This is a fabulous development and I look forward to placing orders for both types of wagon. In relation to the grain wagons:

1. Do you know how many of these wagons existed and were they all built at the same time or were they built in a number of lots?

2. Ranks Ireland had flour mills at North City Mills, Phibsboro; Clara, Co Offaly; Limerick and Cork. I presume these wagons were used to bring imported wheat from either Limerick or Cork docks to the other mills for milling into flour. Do you know if all these locations were rail served? 

3. Were the grain wagons loaded anywhere else?

4. Were the CIE liveried grain wagons used for the same traffic?

5. Were the grain wagons used for transporting other types of grain such as barley for animal feed production?

I have filled in the survey.

I cannot provide a complete answer but can cay that the Nth City Mills was served by a siding up until the early 1970’s. The track layout can be seen on Geo Hive http://map.geohive.ie/mapviewer.html. (select the historic map 1888 -1913 and zoom into the Phibsborough area). The siding branched off the  MGWR line on the north side of the Royal Canal immediately after that line crosses from the south to the north side of the canal at the 7th lock  but since the Mills are on the south side of the Royal Canal this siding crossed back across the canal just below the 6th lock. The supporting stone walls of this bridge still exist. There were a couple of loops on this siding. Logically it would seem that wagons serving the mills  were probably shunted between there and the Midland yard at Nth Wall for marshalling.

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These wagons appear to have always been owned by the GSR and then CIE.

There's an important distinction here. We often hear of references to "private owner wagons"; which are exactly as it says on the tin. But these were exceptionally rare in Ireland. usually, the local railway company simply supplied the relevant rolling stock - but sometimes with the name of the customer on them. This was as much to inform railway staff that the relevant vehicle was not to be used for any other traffic, than to advertise.

In answer to Ironroad's question above, I believe that CIE-branded ones were "mixed up" with "Ranks" ones; I am fairly certain I have seen photographic evidence of this. But because Ranks didn't own them - the railway did - at times they just got the railway livery.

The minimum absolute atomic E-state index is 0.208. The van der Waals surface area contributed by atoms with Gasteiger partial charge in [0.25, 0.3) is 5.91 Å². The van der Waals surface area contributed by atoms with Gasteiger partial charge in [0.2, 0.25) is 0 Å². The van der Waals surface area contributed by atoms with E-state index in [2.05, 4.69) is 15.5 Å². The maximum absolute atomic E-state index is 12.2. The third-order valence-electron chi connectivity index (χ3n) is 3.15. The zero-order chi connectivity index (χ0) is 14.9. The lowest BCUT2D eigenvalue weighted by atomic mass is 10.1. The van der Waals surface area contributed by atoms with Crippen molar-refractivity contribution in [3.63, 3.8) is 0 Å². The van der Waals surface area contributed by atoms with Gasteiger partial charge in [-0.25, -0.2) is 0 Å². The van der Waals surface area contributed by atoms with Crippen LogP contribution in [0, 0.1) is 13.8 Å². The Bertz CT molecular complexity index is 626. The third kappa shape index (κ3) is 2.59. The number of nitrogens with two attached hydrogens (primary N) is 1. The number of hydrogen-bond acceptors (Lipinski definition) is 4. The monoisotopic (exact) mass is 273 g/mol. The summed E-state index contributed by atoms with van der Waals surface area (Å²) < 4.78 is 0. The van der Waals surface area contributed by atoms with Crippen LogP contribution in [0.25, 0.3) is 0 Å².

I was interested to see variations on the location of the "snail" on the artwork John has produced above, so a train could have a mixture of red Ranks, grey Ranks, and grey snail-variations in the same train (so we each buy one of each!).

Now, I also believe I've seen a pic of one in post-1970 CIE brown livery; any confirmation of this would be of interest. But it would have been short-lived, as I think these wagons were done with by 1975 or so. Naturally, a brown wagon would only have a "roundel", as the "snails" were replaced almost ten years before anything was ever painted brown.

Oh - an addendum: the "curse of the black chassis" can be lifted with the RED variation of these things: obviously, all grey means grey chassis also, if one wants accuracy, but the red ones had black chassis - or most anyway; I have no evidence of any being turned out all-red (which would look somewhat odd anyway!).

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10 minutes ago, patrick said:

Any idea when the red livery dissapead?

I don't know for certain, but I suspect before steam ended, as the only pictures I've ever seen of these things after 1960 are in grey. At a very wild guess I would be inclined to say GSR all-grey up to late 1940s, then red with "Ranks", then maybe grey with "Ranks" in the mid to late 1950s - and then grey with the various "snail" variations until the mid 60s, when "roundels" replace the "snails". It is possible that red with "Ranks" and grey with the same were concurrent, or that the grey came before AND after the red. 

It would be useful if anyone could throw any more light on this. As mentioned earlier, I'm sure I saw a pic of one in post-1970 brown too, and as others have pointed out, the odd badly faded grey wagon with "Ranks" was still to be seen just after 1970.